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Natural Remedies For Your Dog’s Skin Allergies

Natural Remedies For Your Dog’s Skin Allergies

Is your dog is constantly itching, scratching, and biting at his skin and fur? You’ve tried changing his grooming routine, special shampoos, and medications with no luck. We checked in with our friends at NomNomNow.com and their veterinarian, Dr. Justin Shmalberg, who offer some natural solutions to treat your dog’s skin allergies:

Probiotics

Probiotics are beneficial to humans and have been shown to improve dog’s skin allergies quickly and efficiently. Cultures like Lactobacillus acidophilus and Lactobacillus bifidus can be great to give young dogs as a preventative measure, while also being used in skin allergy treatment for dogs of all ages. Even more, probiotics have a ton of other digestive benefits and are a relatively inexpensive way to give your pup an all-around health boost. How to give your dog probiotics: Add probiotics to every meal, per serving size on the package. Ideally, your pup will consume around 2-10 billion CFUs per day.

Ditching Kibble (and Other Processed Foods)

Processed foods are one of the main causes of skin allergies, so they recommend that you stop feeding your dog processed foods and treats. They can lead to day-to-day health issues while also playing a role in long-term health problems. Kibble is the biggest culprit, with high-pressure, high-temperature cooking processes that damage essential nutrients, while also adding fillers.

Cooking at Home

Veterinarians recommend home-cooked diets for dogs with allergies. Whether you cook it yourself or use a fresh pet food service doesn’t matter. Moist food has been shown to reduce skin allergies, so avoid any dehydrated versions that will rob your pup of an essential dose of hydration.

Read Labels

When buying treats or other snack items, be sure to read labels. Like your own food, you should only be purchasing things that have real ingredients (and only a few of them).

Healthy Fats

When adding probiotics to your dog’s meals, you’ll also want to make sure your dog receives a healthy share of good fats and Omega-3s to combat skin allergies. Flaxseed oil (or milled flaxseed) is especially healthy and hypo-allergenic, as is fish oil and coconut oil. When added to meals, they can help treat skin allergies from the inside out (plus, you can count on a lush coat and brain benefits!). Important note: fat is still fat, even if it’s a good one. Check with your veterinarian about how you can add these to your dog’s diet that will be helpful to him and not cause him to gain weight.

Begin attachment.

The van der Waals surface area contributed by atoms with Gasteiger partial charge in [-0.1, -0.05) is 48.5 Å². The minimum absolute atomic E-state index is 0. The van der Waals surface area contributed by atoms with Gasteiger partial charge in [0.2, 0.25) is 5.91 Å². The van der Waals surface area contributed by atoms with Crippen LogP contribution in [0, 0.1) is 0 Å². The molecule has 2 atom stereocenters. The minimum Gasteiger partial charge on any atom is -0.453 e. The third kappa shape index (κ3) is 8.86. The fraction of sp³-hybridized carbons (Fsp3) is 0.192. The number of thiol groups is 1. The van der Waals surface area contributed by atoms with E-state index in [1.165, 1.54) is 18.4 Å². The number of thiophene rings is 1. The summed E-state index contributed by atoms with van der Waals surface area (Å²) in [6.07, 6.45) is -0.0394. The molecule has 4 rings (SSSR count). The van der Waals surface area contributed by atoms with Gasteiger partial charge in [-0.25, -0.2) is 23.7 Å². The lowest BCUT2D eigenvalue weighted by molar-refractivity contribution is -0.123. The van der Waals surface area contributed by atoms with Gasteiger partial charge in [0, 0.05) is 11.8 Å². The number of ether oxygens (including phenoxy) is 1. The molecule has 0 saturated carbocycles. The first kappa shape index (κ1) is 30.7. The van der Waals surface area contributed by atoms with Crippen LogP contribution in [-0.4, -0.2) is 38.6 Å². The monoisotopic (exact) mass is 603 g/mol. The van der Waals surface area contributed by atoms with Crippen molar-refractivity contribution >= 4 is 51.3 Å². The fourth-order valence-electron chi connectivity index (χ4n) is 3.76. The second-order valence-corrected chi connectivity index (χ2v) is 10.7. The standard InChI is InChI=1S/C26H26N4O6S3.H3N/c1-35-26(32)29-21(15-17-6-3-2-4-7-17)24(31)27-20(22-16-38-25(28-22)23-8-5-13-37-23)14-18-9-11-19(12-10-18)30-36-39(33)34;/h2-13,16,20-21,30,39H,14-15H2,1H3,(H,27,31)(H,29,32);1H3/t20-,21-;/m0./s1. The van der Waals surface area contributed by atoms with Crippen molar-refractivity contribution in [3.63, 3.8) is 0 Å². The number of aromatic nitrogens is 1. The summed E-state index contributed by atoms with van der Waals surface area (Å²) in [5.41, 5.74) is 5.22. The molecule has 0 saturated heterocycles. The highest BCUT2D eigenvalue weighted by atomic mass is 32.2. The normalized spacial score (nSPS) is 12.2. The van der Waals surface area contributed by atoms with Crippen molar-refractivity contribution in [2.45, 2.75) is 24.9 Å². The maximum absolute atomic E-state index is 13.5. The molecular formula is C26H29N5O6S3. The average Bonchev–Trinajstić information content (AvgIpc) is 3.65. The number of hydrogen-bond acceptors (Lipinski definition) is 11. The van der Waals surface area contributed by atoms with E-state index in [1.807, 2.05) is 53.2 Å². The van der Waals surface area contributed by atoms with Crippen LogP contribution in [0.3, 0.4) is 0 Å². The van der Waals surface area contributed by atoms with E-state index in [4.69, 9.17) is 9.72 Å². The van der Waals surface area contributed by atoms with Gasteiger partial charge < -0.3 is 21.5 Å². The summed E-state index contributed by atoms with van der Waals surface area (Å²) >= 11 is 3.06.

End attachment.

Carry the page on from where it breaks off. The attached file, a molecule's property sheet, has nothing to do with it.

Filtered Water

Make sure your dog is getting the best water, and plenty of it. Tap water can have things in it that while not harmful to your dog, can be inflammatory to a dog’s skin allergies if he’s already suffering from them. Bottled or filtered water is a sure way to guarantee your dog’s diet is free from impurities.

Further Treatment Options

Most dogs will find that the above treatments will be sufficient in kicking allergies to the curb, and it is highly recommended to begin with a natural approach before diving into a more intensive treatment. However, if your dog is one of the few who still suffers after trying all of the above, you’ll want to discuss the options of antihistamines or other pharmaceutical approaches with your veterinarian, to make sure your dog doesn’t suffer.

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Disclosure: We are a participant in the Amazon Services LLC Associates Program, an affiliate advertising program designed to provide a means for us to earn fees by linking to Amazon.com and affiliated sites.

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If you notice a hole in the upper left-hand corner of your Farmers' Almanac, don't return it to the store! That hole isn't a defect; it's a part of history. Starting with the first edition of the Farmers' Almanac in 1818, readers used to nail holes into the corners to hang it up in their homes, barns, and outhouses (to provide both reading material and toilet paper). In 1919, the Almanac's publishers began pre-drilling holes in the corners to make it even easier for readers to keep all of that invaluable information (and paper) handy.

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Reading Farmers' Almanac on Tablet with Doggie

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